Thursday, August 12, 2010
The Postmistress - Loved it!
I finished The Postmistress by Sarah Blake several weeks ago and I've had the beautiful book on my desk to remind me to tell you all about it.
From Publisher’s Weekly:
Weaving together the stories of three very different women loosely tied to each other, debut novelist Blake takes readers back and forth between small town America and war-torn Europe in 1940. Single, 40-year-old postmistress Iris James and young newlywed Emma Trask are both new arrivals to Franklin, Mass., on Cape Cod. While Iris and Emma go about their daily lives, they follow American reporter Frankie Bard on the radio as she delivers powerful and personal accounts from the London Blitz and elsewhere in Europe. While Trask waits for the return of her husband—a volunteer doctor stationed in England—James comes across a letter with valuable information that she chooses to hide. Blake captures two different worlds—a naïve nation in denial and, across the ocean, a continent wracked with terror—with a deft sense of character and plot, and a perfect willingness to take on big, complex questions, such as the merits of truth and truth-telling in wartime.
If a blurb from Kathryn Stockett graces the cover of a book, (and a gorgeous cover, at that!) there’s pretty much no chance it won’t live up to her praise. The Postmistress more than delivers. I first learned of the book when Pamela interviewed publisher Amy Einhorn.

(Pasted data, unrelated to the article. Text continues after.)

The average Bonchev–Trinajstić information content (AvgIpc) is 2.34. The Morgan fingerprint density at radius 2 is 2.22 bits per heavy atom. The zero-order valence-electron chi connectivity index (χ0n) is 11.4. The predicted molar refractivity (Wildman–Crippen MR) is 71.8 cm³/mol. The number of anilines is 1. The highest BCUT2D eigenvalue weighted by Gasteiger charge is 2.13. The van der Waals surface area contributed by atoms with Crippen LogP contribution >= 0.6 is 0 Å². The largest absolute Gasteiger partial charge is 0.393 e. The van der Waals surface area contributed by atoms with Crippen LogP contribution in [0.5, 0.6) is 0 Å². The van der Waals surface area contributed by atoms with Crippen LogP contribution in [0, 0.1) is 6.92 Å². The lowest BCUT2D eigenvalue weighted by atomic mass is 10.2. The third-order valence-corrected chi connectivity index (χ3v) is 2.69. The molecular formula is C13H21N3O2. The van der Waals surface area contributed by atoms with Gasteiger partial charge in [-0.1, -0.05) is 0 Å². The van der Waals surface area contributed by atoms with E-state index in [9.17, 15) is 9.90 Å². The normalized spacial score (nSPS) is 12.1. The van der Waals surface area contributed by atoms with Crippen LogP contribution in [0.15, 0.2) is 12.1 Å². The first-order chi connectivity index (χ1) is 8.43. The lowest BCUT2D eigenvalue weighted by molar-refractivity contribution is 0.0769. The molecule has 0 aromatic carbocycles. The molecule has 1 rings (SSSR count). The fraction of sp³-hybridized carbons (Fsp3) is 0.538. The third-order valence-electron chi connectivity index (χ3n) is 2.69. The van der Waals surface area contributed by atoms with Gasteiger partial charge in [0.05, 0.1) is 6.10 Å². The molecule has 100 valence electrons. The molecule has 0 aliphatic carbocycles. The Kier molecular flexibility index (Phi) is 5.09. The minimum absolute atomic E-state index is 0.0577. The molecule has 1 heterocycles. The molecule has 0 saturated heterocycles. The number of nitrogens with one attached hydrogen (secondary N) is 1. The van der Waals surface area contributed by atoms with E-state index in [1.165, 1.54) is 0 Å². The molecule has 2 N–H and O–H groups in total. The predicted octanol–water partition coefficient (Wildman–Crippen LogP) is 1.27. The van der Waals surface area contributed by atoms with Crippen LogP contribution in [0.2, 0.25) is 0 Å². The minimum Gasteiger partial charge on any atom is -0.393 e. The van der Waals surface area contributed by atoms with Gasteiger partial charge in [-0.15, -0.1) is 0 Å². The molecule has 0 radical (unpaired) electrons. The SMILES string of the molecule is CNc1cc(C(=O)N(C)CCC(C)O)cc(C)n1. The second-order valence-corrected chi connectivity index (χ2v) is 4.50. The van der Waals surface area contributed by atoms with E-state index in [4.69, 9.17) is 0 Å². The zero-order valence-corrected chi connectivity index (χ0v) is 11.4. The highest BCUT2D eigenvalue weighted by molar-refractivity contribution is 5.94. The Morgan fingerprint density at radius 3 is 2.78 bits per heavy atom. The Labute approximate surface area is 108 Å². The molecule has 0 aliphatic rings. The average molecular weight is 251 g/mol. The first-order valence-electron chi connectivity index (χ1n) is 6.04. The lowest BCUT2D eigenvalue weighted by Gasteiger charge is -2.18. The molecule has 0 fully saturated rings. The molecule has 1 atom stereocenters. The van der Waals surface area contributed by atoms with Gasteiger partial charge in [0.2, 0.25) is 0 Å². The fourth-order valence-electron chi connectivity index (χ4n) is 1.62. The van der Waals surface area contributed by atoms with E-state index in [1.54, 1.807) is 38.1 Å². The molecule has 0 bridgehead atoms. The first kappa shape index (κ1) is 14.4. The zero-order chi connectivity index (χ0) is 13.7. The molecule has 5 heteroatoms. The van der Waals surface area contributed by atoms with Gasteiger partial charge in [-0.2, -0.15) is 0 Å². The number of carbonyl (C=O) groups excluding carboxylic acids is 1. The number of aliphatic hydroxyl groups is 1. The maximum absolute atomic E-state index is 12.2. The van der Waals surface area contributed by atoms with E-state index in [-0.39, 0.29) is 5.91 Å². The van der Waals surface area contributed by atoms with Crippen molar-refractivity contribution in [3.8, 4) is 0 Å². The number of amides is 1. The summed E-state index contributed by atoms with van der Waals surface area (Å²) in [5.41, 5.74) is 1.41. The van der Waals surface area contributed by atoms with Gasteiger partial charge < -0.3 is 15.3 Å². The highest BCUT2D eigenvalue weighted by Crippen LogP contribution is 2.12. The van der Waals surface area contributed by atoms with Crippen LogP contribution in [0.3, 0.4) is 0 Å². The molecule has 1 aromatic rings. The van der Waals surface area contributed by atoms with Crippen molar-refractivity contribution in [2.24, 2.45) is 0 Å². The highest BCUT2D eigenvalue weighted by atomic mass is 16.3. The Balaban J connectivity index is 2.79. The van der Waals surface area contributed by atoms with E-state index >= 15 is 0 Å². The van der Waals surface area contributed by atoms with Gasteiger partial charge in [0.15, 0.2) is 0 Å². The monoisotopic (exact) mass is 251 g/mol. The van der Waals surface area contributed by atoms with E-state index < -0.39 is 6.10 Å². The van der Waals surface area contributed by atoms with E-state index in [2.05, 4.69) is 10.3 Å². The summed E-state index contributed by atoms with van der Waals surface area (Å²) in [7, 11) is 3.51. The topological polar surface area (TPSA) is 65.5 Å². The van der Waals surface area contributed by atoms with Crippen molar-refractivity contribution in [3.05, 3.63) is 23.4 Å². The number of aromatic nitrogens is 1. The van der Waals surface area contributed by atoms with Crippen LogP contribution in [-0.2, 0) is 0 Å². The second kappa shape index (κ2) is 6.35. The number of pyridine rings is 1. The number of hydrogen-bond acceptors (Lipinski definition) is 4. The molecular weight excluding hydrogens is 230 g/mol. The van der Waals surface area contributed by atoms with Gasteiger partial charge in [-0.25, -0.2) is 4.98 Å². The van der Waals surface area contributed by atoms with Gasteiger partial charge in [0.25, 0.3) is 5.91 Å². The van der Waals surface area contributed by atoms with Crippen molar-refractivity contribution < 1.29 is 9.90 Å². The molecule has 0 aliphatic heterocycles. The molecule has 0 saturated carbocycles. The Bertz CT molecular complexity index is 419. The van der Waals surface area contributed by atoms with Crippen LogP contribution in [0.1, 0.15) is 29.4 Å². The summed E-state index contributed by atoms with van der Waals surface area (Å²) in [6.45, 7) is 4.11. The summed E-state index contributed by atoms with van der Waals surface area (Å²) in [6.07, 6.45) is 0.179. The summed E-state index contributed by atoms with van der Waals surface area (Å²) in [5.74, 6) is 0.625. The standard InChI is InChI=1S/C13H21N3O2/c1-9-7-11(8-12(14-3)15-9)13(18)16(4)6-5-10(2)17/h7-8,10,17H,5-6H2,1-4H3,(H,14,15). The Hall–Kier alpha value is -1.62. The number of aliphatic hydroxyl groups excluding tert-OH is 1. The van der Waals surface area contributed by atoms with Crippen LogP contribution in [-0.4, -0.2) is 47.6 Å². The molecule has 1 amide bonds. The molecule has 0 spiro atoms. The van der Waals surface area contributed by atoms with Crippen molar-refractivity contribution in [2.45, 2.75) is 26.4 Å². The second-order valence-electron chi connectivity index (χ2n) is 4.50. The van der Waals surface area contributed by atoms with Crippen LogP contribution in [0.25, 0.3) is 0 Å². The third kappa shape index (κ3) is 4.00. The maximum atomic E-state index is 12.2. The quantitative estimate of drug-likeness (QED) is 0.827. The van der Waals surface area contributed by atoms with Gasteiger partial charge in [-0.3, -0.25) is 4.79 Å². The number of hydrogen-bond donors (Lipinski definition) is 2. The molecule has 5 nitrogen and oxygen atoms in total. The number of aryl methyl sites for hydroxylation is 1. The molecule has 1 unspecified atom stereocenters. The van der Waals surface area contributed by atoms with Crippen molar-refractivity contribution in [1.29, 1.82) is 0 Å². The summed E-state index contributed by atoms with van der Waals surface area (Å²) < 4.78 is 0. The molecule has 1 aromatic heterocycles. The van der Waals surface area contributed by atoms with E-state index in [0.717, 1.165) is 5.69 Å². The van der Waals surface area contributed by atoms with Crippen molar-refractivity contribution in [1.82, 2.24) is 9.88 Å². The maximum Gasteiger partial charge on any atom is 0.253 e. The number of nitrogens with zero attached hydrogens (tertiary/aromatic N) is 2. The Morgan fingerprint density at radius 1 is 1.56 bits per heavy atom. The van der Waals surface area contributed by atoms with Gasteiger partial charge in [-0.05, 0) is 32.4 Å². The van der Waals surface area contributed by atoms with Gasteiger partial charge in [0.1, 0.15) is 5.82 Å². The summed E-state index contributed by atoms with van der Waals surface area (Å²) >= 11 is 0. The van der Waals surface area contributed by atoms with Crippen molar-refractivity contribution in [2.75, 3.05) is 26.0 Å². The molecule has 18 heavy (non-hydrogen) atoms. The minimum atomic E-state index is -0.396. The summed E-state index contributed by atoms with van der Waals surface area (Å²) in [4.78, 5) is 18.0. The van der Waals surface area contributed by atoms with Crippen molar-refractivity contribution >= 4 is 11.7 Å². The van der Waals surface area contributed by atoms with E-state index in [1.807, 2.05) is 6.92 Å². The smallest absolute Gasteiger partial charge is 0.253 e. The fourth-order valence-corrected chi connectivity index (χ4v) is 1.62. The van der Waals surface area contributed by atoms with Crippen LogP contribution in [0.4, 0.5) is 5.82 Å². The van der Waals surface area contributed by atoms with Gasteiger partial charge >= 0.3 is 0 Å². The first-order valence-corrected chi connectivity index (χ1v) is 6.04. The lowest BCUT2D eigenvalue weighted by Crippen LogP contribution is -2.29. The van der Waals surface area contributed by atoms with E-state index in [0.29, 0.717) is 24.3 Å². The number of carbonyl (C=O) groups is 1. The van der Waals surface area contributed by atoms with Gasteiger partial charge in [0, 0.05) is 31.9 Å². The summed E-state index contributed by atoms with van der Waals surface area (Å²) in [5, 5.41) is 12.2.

I picked up the book in my local bookstore, the late Legacy Books, while on a field trip with some of my fellow WWW women. I’m a huge fan of stories that weave multiple narratives, whether in different time periods or locations, so the description of this one caught my attention.
With spot-on historical details, the story’s charm originates with its characters. Frankie is a tough woman with heart, wanting only to bring the hard truths of the war home to America. She records first-hand accounts from Jewish refugees and finds herself in the middle of a fateful train ride. Iris values rules and order, and above all views her role as an uninformed messenger of secrets. Both women are faced with difficult decisions, forcing them to go against everything they believe. The dialogue is snappy, the plot twists unexpected, and the prose efficient and honest.
Here are a few of my favorite passages:
“One could stand on a corner and see a long row of untouched houses, their white fronts perfectly sharp against the autumn sky—all England in a block—then turn the next corner to find nothing but flat waste and fire, the exhausted faces of the women carrying cheap cardboard suitcases and handing their children up into the refugee buses waiting at the square. Each night of the Blitz, the war passed over London like the Old Testament angel, block by block: touching here, turning from there, and Frankie followed, wanting to get it down, wanting to get at the heart of it.” p. 29
“This is how a war knocks down the regular, steady life we set up against the wolf at the door. Because the wolf is not hunger, it is accident—the horrid, fatal mistake of turning left to go to the nearer tube station, rather than right to take the long way around. There is the sense one gets walking around London at night, of a God grown sleepy, tired of holding the whole vast world in His gaze, tired of making sense—so that shards of glass dagger babies in their beds, boys come home to empty houses, and the woman and the man who had just lain down to sleep are crushed.” p. 67
If you’ve read this one, let me know if you loved it as much as I did. If you haven’t, head to the bookstore!